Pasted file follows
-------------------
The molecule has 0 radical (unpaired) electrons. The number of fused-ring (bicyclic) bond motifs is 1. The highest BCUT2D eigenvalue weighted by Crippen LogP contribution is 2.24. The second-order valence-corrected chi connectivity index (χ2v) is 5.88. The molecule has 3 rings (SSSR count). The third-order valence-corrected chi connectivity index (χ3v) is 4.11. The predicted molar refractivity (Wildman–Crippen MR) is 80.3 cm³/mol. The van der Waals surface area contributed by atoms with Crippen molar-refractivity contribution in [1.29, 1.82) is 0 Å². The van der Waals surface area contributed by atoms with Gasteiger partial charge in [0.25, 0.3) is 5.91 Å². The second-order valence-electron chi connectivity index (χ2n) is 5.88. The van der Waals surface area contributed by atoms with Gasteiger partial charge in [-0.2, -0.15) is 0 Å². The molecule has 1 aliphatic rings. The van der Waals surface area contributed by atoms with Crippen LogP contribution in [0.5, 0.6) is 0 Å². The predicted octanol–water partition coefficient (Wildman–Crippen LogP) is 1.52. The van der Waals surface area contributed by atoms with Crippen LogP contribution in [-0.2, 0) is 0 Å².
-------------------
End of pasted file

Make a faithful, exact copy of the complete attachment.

The molecule has 0 radical (unpaired) electrons. The number of fused-ring (bicyclic) bond motifs is 1. The highest BCUT2D eigenvalue weighted by Crippen LogP contribution is 2.24. The second-order valence-corrected chi connectivity index (χ2v) is 5.88. The molecule has 3 rings (SSSR count). The third-order valence-corrected chi connectivity index (χ3v) is 4.11. The predicted molar refractivity (Wildman–Crippen MR) is 80.3 cm³/mol. The van der Waals surface area contributed by atoms with Crippen molar-refractivity contribution in [1.29, 1.82) is 0 Å². The van der Waals surface area contributed by atoms with Gasteiger partial charge in [0.25, 0.3) is 5.91 Å². The second-order valence-electron chi connectivity index (χ2n) is 5.88. The van der Waals surface area contributed by atoms with Gasteiger partial charge in [-0.2, -0.15) is 0 Å². The molecule has 1 aliphatic rings. The van der Waals surface area contributed by atoms with Crippen LogP contribution in [0.5, 0.6) is 0 Å². The predicted octanol–water partition coefficient (Wildman–Crippen LogP) is 1.52. The van der Waals surface area contributed by atoms with Crippen LogP contribution in [-0.2, 0) is 0 Å².